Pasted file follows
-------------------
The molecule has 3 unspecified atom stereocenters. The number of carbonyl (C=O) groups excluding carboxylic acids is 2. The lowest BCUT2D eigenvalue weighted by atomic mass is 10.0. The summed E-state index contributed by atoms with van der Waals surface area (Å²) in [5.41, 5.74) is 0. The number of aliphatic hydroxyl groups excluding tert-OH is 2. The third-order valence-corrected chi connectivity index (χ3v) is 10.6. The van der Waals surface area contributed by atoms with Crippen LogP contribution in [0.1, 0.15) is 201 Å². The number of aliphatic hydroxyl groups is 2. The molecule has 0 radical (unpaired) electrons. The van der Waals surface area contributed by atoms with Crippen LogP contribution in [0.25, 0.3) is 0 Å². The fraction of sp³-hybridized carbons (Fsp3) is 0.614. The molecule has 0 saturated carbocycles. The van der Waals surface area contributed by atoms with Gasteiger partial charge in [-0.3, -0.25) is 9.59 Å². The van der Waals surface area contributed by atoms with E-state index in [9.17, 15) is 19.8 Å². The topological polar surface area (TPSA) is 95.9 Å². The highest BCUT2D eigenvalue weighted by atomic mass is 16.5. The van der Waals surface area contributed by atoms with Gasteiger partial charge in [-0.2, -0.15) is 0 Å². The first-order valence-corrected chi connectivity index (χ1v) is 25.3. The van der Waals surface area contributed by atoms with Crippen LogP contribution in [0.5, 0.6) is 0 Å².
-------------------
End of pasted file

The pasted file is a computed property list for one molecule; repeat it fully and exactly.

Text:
The molecule has 3 unspecified atom stereocenters. The number of carbonyl (C=O) groups excluding carboxylic acids is 2. The lowest BCUT2D eigenvalue weighted by atomic mass is 10.0. The summed E-state index contributed by atoms with van der Waals surface area (Å²) in [5.41, 5.74) is 0. The number of aliphatic hydroxyl groups excluding tert-OH is 2. The third-order valence-corrected chi connectivity index (χ3v) is 10.6. The van der Waals surface area contributed by atoms with Crippen LogP contribution in [0.1, 0.15) is 201 Å². The number of aliphatic hydroxyl groups is 2. The molecule has 0 radical (unpaired) electrons. The van der Waals surface area contributed by atoms with Crippen LogP contribution in [0.25, 0.3) is 0 Å². The fraction of sp³-hybridized carbons (Fsp3) is 0.614. The molecule has 0 saturated carbocycles. The van der Waals surface area contributed by atoms with Gasteiger partial charge in [-0.3, -0.25) is 9.59 Å². The van der Waals surface area contributed by atoms with E-state index in [9.17, 15) is 19.8 Å². The topological polar surface area (TPSA) is 95.9 Å². The highest BCUT2D eigenvalue weighted by atomic mass is 16.5. The van der Waals surface area contributed by atoms with Gasteiger partial charge in [-0.2, -0.15) is 0 Å². The first-order valence-corrected chi connectivity index (χ1v) is 25.3. The van der Waals surface area contributed by atoms with Crippen LogP contribution in [0.5, 0.6) is 0 Å².